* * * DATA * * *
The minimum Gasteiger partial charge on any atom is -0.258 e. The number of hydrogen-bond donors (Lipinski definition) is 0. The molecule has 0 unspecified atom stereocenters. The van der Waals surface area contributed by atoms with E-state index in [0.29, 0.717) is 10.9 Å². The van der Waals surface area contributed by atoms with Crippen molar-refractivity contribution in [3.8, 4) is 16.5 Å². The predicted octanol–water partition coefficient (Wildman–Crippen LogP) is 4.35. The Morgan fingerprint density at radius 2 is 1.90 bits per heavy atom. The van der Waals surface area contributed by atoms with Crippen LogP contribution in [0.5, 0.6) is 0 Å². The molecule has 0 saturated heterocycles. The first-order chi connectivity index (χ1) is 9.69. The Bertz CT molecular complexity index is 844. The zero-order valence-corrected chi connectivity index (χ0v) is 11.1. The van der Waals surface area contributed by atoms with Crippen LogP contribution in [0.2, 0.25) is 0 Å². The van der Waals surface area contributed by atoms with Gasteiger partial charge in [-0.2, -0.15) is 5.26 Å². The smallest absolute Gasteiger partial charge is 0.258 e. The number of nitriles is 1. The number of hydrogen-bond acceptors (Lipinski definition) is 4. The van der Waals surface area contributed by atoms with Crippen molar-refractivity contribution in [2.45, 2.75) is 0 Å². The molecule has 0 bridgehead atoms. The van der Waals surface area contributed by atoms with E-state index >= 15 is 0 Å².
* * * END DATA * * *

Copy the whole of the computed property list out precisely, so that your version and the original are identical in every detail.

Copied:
The minimum Gasteiger partial charge on any atom is -0.258 e. The number of hydrogen-bond donors (Lipinski definition) is 0. The molecule has 0 unspecified atom stereocenters. The van der Waals surface area contributed by atoms with E-state index in [0.29, 0.717) is 10.9 Å². The van der Waals surface area contributed by atoms with Crippen molar-refractivity contribution in [3.8, 4) is 16.5 Å². The predicted octanol–water partition coefficient (Wildman–Crippen LogP) is 4.35. The Morgan fingerprint density at radius 2 is 1.90 bits per heavy atom. The van der Waals surface area contributed by atoms with Crippen LogP contribution in [0.5, 0.6) is 0 Å². The molecule has 0 saturated heterocycles. The first-order chi connectivity index (χ1) is 9.69. The Bertz CT molecular complexity index is 844. The zero-order valence-corrected chi connectivity index (χ0v) is 11.1. The van der Waals surface area contributed by atoms with Crippen LogP contribution in [0.2, 0.25) is 0 Å². The van der Waals surface area contributed by atoms with Gasteiger partial charge in [-0.2, -0.15) is 5.26 Å². The smallest absolute Gasteiger partial charge is 0.258 e. The number of nitriles is 1. The number of hydrogen-bond acceptors (Lipinski definition) is 4. The van der Waals surface area contributed by atoms with Crippen molar-refractivity contribution in [2.45, 2.75) is 0 Å². The molecule has 0 bridgehead atoms. The van der Waals surface area contributed by atoms with E-state index >= 15 is 0 Å².